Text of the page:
do something positive every day and build on that however small, concentrate on what you can do not what you cannot, adapt new ideas and learn new and inventive coping strategies, be kind to yourself.

    have a look at this, it may be useful.
    https://pain-topics.org/pdf/intractablepainsurvival.pdf

    take care and good luck to you. john
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  • I understand what your saying and I try my best to stay patient and keep my resolve. The issue I run into is not what I can do, but rather what I have to do. I live with my girlfriend and she isn't strong enough to carry our 5 gallon water jugs upstairs, so guess who has to do it? I'm the GM of a quick serve restaurant, I have 14 employees but when one calls off and no one can come in guess who has to cover the shift? When a flag on the roof gets ripped off by the wind, I can't risk an employees' safety. None of this is going to change anytime soon. Its like the neurosurgeon said "You just have to take it easy" to which I replied "how?"
  • DaverrotteDDaverrotte Posts: 1
    edited 11/16/2012 - 2:07 AM
    First of all i would like to say how disgusted i am with posture perfects post. It sounds to me like this individual has never experienced pain at this level and consistancy before.
    Im almost out of the woods with my 12 week long episode and although im not sure my advise will help i feel i have to tell u what ive done thats helped me. I'll try to keep it brief.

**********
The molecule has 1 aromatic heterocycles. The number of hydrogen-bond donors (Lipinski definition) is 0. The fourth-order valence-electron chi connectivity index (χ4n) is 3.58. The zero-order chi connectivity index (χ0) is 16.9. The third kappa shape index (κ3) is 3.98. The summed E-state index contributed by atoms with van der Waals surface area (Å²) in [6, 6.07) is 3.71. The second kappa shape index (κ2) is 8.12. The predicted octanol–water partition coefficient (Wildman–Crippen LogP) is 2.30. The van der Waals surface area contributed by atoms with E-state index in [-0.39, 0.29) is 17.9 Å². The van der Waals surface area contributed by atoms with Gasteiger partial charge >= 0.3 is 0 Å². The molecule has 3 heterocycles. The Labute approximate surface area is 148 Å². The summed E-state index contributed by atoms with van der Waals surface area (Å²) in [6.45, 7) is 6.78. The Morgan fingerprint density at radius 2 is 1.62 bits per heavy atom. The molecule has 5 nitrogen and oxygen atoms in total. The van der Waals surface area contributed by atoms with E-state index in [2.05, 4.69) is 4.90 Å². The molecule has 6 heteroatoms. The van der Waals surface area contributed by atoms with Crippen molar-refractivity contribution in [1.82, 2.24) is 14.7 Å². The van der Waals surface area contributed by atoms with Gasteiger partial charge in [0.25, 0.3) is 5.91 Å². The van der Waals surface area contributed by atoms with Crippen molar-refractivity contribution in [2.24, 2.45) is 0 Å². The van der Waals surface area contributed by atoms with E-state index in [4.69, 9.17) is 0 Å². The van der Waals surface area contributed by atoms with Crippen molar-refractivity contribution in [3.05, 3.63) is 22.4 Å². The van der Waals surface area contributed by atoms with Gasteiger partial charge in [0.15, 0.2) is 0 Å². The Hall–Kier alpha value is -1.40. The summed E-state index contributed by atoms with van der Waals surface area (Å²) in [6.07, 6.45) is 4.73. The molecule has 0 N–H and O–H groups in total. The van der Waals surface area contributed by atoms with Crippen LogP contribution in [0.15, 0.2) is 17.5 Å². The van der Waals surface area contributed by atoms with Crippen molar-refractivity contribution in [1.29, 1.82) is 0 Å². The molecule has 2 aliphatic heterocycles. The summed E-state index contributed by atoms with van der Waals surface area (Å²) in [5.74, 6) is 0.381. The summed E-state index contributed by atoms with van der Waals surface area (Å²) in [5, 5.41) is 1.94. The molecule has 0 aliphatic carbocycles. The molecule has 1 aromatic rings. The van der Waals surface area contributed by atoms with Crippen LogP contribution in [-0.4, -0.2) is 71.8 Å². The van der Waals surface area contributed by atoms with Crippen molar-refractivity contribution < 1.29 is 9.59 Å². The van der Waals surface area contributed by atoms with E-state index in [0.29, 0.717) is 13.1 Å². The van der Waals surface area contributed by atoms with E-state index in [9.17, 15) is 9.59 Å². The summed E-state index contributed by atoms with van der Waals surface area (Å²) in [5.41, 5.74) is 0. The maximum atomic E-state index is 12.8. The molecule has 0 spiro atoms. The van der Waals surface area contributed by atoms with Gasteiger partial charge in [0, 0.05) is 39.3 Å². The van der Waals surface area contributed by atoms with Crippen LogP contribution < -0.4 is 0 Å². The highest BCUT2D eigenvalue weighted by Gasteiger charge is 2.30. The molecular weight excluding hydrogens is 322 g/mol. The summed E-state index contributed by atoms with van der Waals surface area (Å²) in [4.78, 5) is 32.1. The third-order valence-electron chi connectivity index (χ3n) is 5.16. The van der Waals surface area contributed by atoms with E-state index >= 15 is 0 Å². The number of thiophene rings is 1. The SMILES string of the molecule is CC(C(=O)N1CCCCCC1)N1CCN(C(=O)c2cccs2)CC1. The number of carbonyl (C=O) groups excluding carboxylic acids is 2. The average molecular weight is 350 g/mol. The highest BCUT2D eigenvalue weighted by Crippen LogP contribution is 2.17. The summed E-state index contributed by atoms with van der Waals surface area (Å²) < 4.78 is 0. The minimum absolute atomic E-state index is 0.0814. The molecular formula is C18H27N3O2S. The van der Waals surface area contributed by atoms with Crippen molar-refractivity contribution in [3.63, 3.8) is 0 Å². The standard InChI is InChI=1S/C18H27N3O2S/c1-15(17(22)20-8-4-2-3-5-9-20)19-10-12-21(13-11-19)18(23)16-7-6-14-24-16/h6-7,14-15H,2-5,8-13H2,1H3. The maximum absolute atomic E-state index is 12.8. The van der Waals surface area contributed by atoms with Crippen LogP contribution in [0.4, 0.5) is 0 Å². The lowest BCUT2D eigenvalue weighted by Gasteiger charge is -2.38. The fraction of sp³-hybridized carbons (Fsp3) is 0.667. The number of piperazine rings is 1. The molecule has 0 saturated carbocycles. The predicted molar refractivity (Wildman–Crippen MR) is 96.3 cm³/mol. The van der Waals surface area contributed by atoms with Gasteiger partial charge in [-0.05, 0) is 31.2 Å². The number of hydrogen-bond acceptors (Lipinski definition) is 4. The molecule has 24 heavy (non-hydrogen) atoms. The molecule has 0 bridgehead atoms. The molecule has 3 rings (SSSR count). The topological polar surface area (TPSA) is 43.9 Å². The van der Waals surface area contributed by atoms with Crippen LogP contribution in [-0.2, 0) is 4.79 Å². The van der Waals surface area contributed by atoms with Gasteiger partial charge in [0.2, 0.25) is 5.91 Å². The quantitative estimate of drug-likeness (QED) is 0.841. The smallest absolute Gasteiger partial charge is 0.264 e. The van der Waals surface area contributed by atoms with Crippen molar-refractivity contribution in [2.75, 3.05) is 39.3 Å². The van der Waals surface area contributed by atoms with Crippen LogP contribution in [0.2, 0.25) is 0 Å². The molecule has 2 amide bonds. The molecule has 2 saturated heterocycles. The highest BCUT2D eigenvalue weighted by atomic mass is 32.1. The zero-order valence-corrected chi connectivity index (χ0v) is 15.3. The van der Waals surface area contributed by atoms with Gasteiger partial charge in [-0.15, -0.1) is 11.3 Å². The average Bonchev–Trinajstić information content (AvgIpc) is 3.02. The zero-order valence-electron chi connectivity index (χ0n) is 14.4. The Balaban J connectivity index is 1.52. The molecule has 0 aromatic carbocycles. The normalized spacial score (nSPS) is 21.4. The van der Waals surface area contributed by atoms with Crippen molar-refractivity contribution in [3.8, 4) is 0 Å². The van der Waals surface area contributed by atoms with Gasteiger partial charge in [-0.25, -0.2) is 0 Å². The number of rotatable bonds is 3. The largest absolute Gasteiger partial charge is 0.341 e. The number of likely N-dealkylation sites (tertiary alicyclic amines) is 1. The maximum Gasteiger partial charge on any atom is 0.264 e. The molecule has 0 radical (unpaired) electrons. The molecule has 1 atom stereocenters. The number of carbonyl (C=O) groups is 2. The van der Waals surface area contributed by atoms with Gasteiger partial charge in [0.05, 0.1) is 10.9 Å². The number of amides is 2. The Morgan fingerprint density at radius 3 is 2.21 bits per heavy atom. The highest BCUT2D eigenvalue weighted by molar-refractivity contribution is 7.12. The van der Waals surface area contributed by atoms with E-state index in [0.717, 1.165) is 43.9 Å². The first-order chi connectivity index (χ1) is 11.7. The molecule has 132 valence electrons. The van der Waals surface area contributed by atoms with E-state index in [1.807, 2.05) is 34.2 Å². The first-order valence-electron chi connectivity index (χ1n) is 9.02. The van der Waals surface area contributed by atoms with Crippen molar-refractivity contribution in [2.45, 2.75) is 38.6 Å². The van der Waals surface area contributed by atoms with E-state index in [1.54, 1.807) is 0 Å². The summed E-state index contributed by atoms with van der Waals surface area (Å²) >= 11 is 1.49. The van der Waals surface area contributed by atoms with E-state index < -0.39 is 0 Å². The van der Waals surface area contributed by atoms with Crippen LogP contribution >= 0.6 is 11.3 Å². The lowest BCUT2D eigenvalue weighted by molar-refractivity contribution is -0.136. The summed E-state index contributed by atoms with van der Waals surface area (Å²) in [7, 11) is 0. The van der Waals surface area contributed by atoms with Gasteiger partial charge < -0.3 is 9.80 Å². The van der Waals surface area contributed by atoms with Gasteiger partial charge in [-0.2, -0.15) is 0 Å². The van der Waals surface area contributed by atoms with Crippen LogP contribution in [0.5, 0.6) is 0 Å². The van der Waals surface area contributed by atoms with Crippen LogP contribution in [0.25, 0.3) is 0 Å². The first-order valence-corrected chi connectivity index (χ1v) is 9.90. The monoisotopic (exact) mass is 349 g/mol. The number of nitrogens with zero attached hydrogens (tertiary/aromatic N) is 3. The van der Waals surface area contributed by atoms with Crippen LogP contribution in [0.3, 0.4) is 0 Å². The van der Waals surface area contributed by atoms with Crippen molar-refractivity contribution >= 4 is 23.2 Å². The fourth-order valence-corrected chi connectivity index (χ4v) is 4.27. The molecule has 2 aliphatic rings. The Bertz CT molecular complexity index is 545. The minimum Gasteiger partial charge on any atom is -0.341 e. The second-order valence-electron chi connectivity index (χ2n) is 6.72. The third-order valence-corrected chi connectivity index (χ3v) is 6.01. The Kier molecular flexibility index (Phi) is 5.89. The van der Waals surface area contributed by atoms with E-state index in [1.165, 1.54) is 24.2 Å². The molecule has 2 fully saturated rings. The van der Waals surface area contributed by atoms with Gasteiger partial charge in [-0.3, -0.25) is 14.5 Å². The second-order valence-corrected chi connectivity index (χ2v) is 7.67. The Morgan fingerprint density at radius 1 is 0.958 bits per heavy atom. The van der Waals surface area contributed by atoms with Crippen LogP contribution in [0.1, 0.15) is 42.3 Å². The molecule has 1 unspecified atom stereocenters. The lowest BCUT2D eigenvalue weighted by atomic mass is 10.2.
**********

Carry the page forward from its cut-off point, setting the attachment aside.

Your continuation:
I noticed u mentioned that u suffer from insomnia. Is this something that results from the pain? Or is this independent from ur pain? I too have issue sleeping but my recent back issues with Spondylolisthesis and bulged disc (L5-s1) made it much worse. As a result i started taking over the counter PM medications like benedryl and advil PM. It turns out these medications will increase muscle spasms which i believe amplified my pain. After seeing a specialist and getting ambien ive been able to not only sleep but completely relax before bed. I think this has helped me tremendously because it relaxes every muscle while i sleep and lets me heal all night. Seriously man best wishes and get better soon.
    PS if u need surgery just get it. I relate so much when u talk about how u have no life and get right home after work. Its not worth it u only get to live once. U need to get better.

    Please refrain from providing medical advice. What may be fine for you , could potentially be harmful to another The Spine-Health Moderator Team